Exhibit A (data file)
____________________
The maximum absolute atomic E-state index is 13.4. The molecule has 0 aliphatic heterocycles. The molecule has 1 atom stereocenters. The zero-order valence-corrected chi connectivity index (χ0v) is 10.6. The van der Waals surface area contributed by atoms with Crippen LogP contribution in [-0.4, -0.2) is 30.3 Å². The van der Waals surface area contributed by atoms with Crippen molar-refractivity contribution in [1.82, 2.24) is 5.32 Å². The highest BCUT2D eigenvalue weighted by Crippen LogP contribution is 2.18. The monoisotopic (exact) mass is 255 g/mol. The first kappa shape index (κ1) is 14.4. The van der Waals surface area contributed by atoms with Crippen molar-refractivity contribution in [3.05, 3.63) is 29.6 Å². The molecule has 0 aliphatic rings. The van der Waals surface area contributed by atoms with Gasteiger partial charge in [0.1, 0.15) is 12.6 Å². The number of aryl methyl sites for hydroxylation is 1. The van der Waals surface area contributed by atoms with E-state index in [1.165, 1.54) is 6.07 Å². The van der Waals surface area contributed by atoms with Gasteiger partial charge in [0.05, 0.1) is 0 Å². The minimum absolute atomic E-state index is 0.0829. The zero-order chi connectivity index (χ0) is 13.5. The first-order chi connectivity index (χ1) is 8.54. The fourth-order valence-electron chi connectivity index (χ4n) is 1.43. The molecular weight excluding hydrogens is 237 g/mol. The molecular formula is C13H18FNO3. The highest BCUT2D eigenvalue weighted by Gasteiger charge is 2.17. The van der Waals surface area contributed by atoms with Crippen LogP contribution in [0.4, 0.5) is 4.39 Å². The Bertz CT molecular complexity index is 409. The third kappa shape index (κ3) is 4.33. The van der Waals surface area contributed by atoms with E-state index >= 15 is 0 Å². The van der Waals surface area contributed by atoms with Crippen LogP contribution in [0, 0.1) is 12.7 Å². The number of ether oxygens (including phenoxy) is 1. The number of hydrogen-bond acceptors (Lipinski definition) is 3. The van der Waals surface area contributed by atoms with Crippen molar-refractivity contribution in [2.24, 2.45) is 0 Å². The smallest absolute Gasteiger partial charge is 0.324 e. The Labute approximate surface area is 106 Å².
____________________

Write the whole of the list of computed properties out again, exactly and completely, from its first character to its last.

The maximum absolute atomic E-state index is 13.4. The molecule has 0 aliphatic heterocycles. The molecule has 1 atom stereocenters. The zero-order valence-corrected chi connectivity index (χ0v) is 10.6. The van der Waals surface area contributed by atoms with Crippen LogP contribution in [-0.4, -0.2) is 30.3 Å². The van der Waals surface area contributed by atoms with Crippen molar-refractivity contribution in [1.82, 2.24) is 5.32 Å². The highest BCUT2D eigenvalue weighted by Crippen LogP contribution is 2.18. The monoisotopic (exact) mass is 255 g/mol. The first kappa shape index (κ1) is 14.4. The van der Waals surface area contributed by atoms with Crippen molar-refractivity contribution in [3.05, 3.63) is 29.6 Å². The molecule has 0 aliphatic rings. The van der Waals surface area contributed by atoms with Gasteiger partial charge in [0.1, 0.15) is 12.6 Å². The number of aryl methyl sites for hydroxylation is 1. The van der Waals surface area contributed by atoms with E-state index in [1.165, 1.54) is 6.07 Å². The van der Waals surface area contributed by atoms with Gasteiger partial charge in [0.05, 0.1) is 0 Å². The minimum absolute atomic E-state index is 0.0829. The zero-order chi connectivity index (χ0) is 13.5. The first-order chi connectivity index (χ1) is 8.54. The fourth-order valence-electron chi connectivity index (χ4n) is 1.43. The molecular weight excluding hydrogens is 237 g/mol. The molecular formula is C13H18FNO3. The highest BCUT2D eigenvalue weighted by Gasteiger charge is 2.17. The van der Waals surface area contributed by atoms with Crippen LogP contribution in [0.4, 0.5) is 4.39 Å². The Bertz CT molecular complexity index is 409. The third kappa shape index (κ3) is 4.33. The van der Waals surface area contributed by atoms with E-state index >= 15 is 0 Å². The van der Waals surface area contributed by atoms with Crippen LogP contribution in [0, 0.1) is 12.7 Å². The number of ether oxygens (including phenoxy) is 1. The number of hydrogen-bond acceptors (Lipinski definition) is 3. The van der Waals surface area contributed by atoms with Crippen molar-refractivity contribution in [2.24, 2.45) is 0 Å². The smallest absolute Gasteiger partial charge is 0.324 e. The Labute approximate surface area is 106 Å².